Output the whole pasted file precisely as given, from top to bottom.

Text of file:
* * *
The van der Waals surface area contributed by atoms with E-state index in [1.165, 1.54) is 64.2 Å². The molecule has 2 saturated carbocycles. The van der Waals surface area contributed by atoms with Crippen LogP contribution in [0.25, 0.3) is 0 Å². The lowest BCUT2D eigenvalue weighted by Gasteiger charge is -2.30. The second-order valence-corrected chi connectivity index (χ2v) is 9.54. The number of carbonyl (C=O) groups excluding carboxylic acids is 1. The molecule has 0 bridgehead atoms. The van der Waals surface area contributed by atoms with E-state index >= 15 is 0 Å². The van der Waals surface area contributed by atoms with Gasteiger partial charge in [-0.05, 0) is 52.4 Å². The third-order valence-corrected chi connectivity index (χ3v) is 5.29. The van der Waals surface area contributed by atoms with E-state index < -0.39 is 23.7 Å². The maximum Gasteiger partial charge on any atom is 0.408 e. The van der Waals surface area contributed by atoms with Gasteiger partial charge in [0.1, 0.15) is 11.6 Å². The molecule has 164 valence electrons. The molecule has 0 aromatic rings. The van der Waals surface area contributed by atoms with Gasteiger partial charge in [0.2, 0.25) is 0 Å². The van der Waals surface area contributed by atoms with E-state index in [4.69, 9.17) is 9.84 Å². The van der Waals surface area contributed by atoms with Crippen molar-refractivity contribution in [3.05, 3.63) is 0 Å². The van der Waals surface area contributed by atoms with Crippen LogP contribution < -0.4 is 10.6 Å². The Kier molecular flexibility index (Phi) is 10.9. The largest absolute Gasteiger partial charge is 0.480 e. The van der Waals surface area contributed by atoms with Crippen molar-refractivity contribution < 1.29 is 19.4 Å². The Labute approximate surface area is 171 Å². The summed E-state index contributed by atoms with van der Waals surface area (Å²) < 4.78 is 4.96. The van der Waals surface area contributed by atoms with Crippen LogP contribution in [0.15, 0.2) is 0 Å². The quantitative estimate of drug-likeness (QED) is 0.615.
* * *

The van der Waals surface area contributed by atoms with E-state index in [1.165, 1.54) is 64.2 Å². The molecule has 2 saturated carbocycles. The van der Waals surface area contributed by atoms with Crippen LogP contribution in [0.25, 0.3) is 0 Å². The lowest BCUT2D eigenvalue weighted by Gasteiger charge is -2.30. The second-order valence-corrected chi connectivity index (χ2v) is 9.54. The number of carbonyl (C=O) groups excluding carboxylic acids is 1. The molecule has 0 bridgehead atoms. The van der Waals surface area contributed by atoms with E-state index >= 15 is 0 Å². The van der Waals surface area contributed by atoms with Gasteiger partial charge in [-0.05, 0) is 52.4 Å². The third-order valence-corrected chi connectivity index (χ3v) is 5.29. The van der Waals surface area contributed by atoms with E-state index < -0.39 is 23.7 Å². The maximum Gasteiger partial charge on any atom is 0.408 e. The van der Waals surface area contributed by atoms with Gasteiger partial charge in [0.1, 0.15) is 11.6 Å². The molecule has 164 valence electrons. The molecule has 0 aromatic rings. The van der Waals surface area contributed by atoms with Gasteiger partial charge in [0.2, 0.25) is 0 Å². The van der Waals surface area contributed by atoms with E-state index in [4.69, 9.17) is 9.84 Å². The van der Waals surface area contributed by atoms with Crippen molar-refractivity contribution in [3.05, 3.63) is 0 Å². The van der Waals surface area contributed by atoms with Crippen LogP contribution < -0.4 is 10.6 Å². The Kier molecular flexibility index (Phi) is 10.9. The largest absolute Gasteiger partial charge is 0.480 e. The van der Waals surface area contributed by atoms with Crippen molar-refractivity contribution < 1.29 is 19.4 Å². The Labute approximate surface area is 171 Å². The summed E-state index contributed by atoms with van der Waals surface area (Å²) < 4.78 is 4.96. The van der Waals surface area contributed by atoms with Crippen LogP contribution in [0.15, 0.2) is 0 Å². The quantitative estimate of drug-likeness (QED) is 0.615.